Review: Longing Lasts Longer by Penny Arcade
On the night that I went to see Longing Lasts Longer there was a woman standing near the entrance line who looked just its performer, Penny Arcade. For a crazy moment I thought it was actually her. Then I realised it must have just been one of her diehard fans. Surely Penny wouldn’t be out in the queue 10 minutes before her own show. That’s not a thing that performers do.
At least, that’s usually not something that performers do. When I sat down inside that Melba Speigeltent it became immediately clear that it really was her. She was walking up and down the aisle, ranting and spit-balling observations into microphone about this whole coming to the theatre thing. “Is this part of the show? Is it not?” she asks, and truly doesn’t seem to be all that sure. This is not an easy show to categorise, nor is there really that much point in trying to categorise it.
Although there’s a clear difference between the “official” rehearsed parts of the show and her rustic improvisations, all of it is coming from a sincere place of some description. There are things that make her angry, that send her on a no-nonsense rampage through the sociological landscape of 2016, but she also loves and appreciates her audience and her entire production team, and takes the time to properly thank and acknowledge both after the show.
It all begins though as a charmingly off-centre social critique of what New York City has become, and a lament for what it once was. Just when you’re worried that she’s expecting her show to word unchanged an ocean away from where she first developed it, she proves she hasn’t forgotten what continent she’s on and offers up many on-point local references and a few other well-judged changes. Just when I feared she was going to repeat the same complains about one city for the rest of the hour, she started complaining about the world at large, about ubiquitous modern advertising, the glorification of youth, the disregard of history, and, very controversially, the introduction of trigger warnings at universities, but she shows she is more aware of how she sounds than you might think. She knows many people dismiss her outrage over the modern age as just typical senile nostalgia. She insists that what she’s experiencing is in fact not nostalgia but longing, and “longing lasts longer.” She’s heard people tell her that what she is noticing is simply the world changing and evolving just as it has always been doing. Her response, like those of all the best comedians, is to mix the absurd and the ridiculous with just a little bit of left-field logic so that, if only for a moment, you entertain a thought that surely even she realises is taking things too far, but nonetheless it is how she feels, regardless of anyone’s attempts to talk her out of it.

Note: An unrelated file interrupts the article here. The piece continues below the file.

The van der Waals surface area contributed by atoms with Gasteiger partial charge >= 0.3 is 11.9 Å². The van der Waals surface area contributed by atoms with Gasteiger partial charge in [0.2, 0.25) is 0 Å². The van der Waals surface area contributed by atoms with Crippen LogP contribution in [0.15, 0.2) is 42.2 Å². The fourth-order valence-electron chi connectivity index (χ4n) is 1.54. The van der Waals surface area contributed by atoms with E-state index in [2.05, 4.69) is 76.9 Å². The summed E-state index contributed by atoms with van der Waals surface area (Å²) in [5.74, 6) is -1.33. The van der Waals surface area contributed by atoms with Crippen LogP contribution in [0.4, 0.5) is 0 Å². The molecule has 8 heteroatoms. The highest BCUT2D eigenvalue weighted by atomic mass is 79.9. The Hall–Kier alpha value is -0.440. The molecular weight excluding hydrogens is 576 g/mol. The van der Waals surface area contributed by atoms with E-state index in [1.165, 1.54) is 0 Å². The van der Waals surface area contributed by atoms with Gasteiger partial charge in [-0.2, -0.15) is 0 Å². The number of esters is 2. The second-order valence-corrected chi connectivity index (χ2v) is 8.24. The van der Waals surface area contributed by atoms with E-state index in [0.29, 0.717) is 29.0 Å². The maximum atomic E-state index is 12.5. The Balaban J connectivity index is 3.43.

Hopefully, even as she lampoons political correctness, social progress and successful achievements in human rights, you will know not to take all of it too seriously. too literally or out of context. What certainly helps is the exaggerated pantomime in her delivery and the frequent cheerful dance interludes featuring excerpts from dozens of famous music pieces that are just short enough not to incur royalties. If that isn’t enough, her final message surely will be. Her last words to her audience stand a fair distance apart from the sobering straight-talking that forms the bulk of the piece. She’s still far from sentimental, but suddenly with a lot less nihilism. She urges all of us to search for our happiness inside ourselves, and not in other people.
Penny Arcade is a realist, not a sadist. Her stage persona in Longing Lasts Longer might be rough, uncompromising and even a little jaded, but that person standing outside the ticket line is clearly a lovely human being, just one who’s capable of playing devil’s advocate for the amusement and intellectual stimulation of her audience.
Review written by Christian Tsoutsouvas
More by Art Smitten
Samara Barr reviews Black Rider: The Casting of the Magic Bullets, a co-production between Victorian Opera and Malthouse Theatre written by Tom Waits and […]